in freeform PvP details matter, A LOT. For example, the fight I mentioned (and now that I think of it it was the five foot tall character who threw the sword), had that player not said "it was exactly this far above my head" then there would've been leeway for the seven foot character's player to assume that it would go over his head. But because the other player specifically stated the height, and he didn't pay attention to that in relation to his height and therefore assumed it would go over his head so he didn't take action to avoid. He got his head cut off.

in a system you can get away with less details because it's a system. In freeform, details can be the life or death of you.

If you only knew how many system fights I have won because of details like that...

Well, no way you could know that, but still.

Anyway, there are whole systems that depend on details. Do we really need to turn the thread into this discussion? Personally, I'd rather avoid it.

Maths are another matter

.

I'm a mathematician at heart. Do not challenge me like that. The odds of rolling 12 on 2d6 are the same no matter how often you roll them (1/36), because each roll is NOT influenced by the last. Compound probability is a fallacy.

I'm not a mathematician - not required neither for my hobbies, nor for my job - but you're talking of Gambler's fallacy, I assume? AFAIK, it's talking about assuming that some result must be "due" simply because what has previously happened departs from what would be expected on average or over the long term. And I'm talking about what is more likely to happen on average, given long-term repetitions.

One dieroll out of 36 is more likely to end up 12, somewhere down the line. It's not simulated by making the roll of 12 itself more likely, but it's achieved by making rolling a 12 more likely in the roll of 2d6, 2d6, 2d6, 2d6, 2d6, for example. The chance to roll 12 on any of them is 1/36, as you correctly pointed out. The chance of your gun not jamming is, therefore, (100-2.7778)% or 35 out of 36 (in the game you suggested). That's roughly a 97.2% chance.

The chance of it not jamming on the 5th roll, as in my example, is 52521875 out of 60466176, or very roughly, 86.9%. The odds of that gun jamming just went from 2.8% to 13.1%, which is "way more likely" in my book. (I really hope these are the odds for automatic fire, BTW. Otherwise, it's laughable. And it also means a 3d6 or d100 system would give a way better distribution even in this case, but whatever).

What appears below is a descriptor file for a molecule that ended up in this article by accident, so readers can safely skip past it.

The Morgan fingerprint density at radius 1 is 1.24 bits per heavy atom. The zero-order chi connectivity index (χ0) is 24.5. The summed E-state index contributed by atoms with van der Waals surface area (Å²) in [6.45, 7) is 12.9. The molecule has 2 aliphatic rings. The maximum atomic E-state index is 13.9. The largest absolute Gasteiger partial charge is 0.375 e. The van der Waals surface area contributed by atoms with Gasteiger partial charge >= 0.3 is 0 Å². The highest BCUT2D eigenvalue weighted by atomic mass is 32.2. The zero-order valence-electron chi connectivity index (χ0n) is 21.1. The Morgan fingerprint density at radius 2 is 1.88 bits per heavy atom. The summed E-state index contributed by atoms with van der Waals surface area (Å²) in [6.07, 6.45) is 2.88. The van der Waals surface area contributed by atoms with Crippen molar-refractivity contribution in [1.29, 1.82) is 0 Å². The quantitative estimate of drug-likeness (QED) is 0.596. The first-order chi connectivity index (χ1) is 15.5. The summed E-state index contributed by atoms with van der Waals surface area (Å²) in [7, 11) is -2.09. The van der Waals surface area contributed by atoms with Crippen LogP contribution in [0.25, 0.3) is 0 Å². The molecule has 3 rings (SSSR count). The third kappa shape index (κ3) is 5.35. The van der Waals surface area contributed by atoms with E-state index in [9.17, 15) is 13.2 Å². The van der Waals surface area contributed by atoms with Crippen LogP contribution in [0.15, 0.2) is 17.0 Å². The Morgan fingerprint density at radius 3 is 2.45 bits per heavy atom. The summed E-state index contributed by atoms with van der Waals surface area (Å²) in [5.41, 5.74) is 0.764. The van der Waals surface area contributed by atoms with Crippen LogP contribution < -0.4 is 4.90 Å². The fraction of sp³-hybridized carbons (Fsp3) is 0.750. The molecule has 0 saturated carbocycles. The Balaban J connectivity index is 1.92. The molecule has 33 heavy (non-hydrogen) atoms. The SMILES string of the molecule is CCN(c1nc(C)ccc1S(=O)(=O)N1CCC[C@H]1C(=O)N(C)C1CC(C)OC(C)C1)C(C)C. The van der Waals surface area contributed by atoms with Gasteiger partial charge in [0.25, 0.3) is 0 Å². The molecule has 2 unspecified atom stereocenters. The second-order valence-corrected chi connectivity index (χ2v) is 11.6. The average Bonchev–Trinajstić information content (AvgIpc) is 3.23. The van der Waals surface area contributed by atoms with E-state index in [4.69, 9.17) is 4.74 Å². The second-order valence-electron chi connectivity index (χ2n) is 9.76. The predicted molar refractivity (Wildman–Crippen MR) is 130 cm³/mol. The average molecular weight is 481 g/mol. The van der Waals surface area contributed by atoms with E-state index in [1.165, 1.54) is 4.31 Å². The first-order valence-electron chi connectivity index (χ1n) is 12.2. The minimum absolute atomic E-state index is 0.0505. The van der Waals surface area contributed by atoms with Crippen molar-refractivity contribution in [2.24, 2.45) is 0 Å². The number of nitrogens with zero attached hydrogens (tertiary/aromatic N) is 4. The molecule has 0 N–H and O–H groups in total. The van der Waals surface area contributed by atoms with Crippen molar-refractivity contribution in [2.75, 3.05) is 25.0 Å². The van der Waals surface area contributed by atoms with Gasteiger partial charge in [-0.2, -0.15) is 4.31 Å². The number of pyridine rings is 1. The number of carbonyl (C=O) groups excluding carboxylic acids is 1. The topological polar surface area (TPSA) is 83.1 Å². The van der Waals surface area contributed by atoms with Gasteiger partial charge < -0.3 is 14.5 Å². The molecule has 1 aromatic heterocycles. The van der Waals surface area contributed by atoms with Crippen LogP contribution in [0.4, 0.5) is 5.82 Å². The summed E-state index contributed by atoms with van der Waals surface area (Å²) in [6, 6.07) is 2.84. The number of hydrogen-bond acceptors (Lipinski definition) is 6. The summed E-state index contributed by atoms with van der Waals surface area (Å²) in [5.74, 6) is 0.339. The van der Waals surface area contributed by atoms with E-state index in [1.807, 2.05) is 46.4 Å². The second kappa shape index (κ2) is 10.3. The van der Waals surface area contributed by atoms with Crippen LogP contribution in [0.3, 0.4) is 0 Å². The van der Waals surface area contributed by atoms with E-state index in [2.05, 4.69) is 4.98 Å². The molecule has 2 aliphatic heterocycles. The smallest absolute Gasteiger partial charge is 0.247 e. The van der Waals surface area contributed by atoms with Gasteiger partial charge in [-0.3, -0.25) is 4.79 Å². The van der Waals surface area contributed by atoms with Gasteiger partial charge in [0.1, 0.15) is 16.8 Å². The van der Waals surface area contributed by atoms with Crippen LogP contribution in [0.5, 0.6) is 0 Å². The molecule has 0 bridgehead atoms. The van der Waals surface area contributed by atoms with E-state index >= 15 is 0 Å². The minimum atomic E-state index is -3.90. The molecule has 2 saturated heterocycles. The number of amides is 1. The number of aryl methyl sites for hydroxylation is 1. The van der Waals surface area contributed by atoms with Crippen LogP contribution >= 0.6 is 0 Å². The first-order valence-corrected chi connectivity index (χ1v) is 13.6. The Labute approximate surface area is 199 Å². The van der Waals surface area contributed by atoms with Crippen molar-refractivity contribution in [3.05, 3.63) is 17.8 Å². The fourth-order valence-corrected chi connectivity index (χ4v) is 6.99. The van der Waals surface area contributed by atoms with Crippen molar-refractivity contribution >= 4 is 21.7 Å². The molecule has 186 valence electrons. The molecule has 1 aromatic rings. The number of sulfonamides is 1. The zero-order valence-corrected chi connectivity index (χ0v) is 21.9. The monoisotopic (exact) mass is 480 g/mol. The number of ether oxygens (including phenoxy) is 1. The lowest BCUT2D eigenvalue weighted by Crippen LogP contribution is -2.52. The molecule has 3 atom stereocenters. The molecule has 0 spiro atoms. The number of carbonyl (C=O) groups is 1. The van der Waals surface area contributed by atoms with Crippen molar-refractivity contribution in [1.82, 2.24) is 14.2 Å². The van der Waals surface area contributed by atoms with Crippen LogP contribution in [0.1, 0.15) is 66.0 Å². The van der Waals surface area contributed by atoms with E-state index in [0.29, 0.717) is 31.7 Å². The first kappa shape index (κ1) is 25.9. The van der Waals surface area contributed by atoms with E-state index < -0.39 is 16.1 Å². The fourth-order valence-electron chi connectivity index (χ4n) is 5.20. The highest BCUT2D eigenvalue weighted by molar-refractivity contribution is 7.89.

If you wanted to avoid that in order to allow shooting short bursts for a length of time, you could allow the odds of jamming to be calculated by rolling an additional die in different colour. It doesn't affect your shooting odds, but even when rolling a 12, your gun only jams if the other die is also 5 or 6 (for a short burst) or a natural 6 (for single shots). This can go down if you didn't keep the weapon clean, per GM judgement, so 4-6 or 5-6 on the "confirmation die" if you shoot a muddy gun.

Everyone who gambles believes that "It must come up eventually", but this is simply not true. There is no goddess of chance blowing on the dice to influence them. As long as the dice are fair and unbiased, there is always a 1 in 6 chance of rolling a 6. By your argument of compound probability, it should logically be almost impossible to roll 12, because having rolled a 6 it is unlikely you would roll another!

No, by my argument the odds of rolling 12 is exactly 1 out of 36. It's less likely than rolling a single 6 on one die, and this is, in turn, less likely than having to roll a single 6 on 2d6. But the

**odds** of rolling

**at least one** 6 increase with the number of dice, given fair and unbiased dice.

However, here, I agree with you.

I also agree here too. Which is why I replied as i did. It's not about system v system or system v freeform. It's about PvP! And just as some systems will cover jamming and others won't so some freeform players sill have a weapon jam when others won't even think of it!

Well, we agree on the important parts, then. If you wish, we can take the maths discussion - provided it's not cleared now - on PMs.

I mentioned you by name, my friend, because you specifically expressed a dislike of extremely detailed combat scenes, where I was talking about getting detail into combat scenes!

*snigger*

Ah, that - remember, I didn't express dislike of detail. I expressed dislike of unnecessary details that serve no purpose other than wordcount (or worse, gets the details wrong).

If it does serve a purpose, as in Ember Star's example, it's not unnecessary by definition.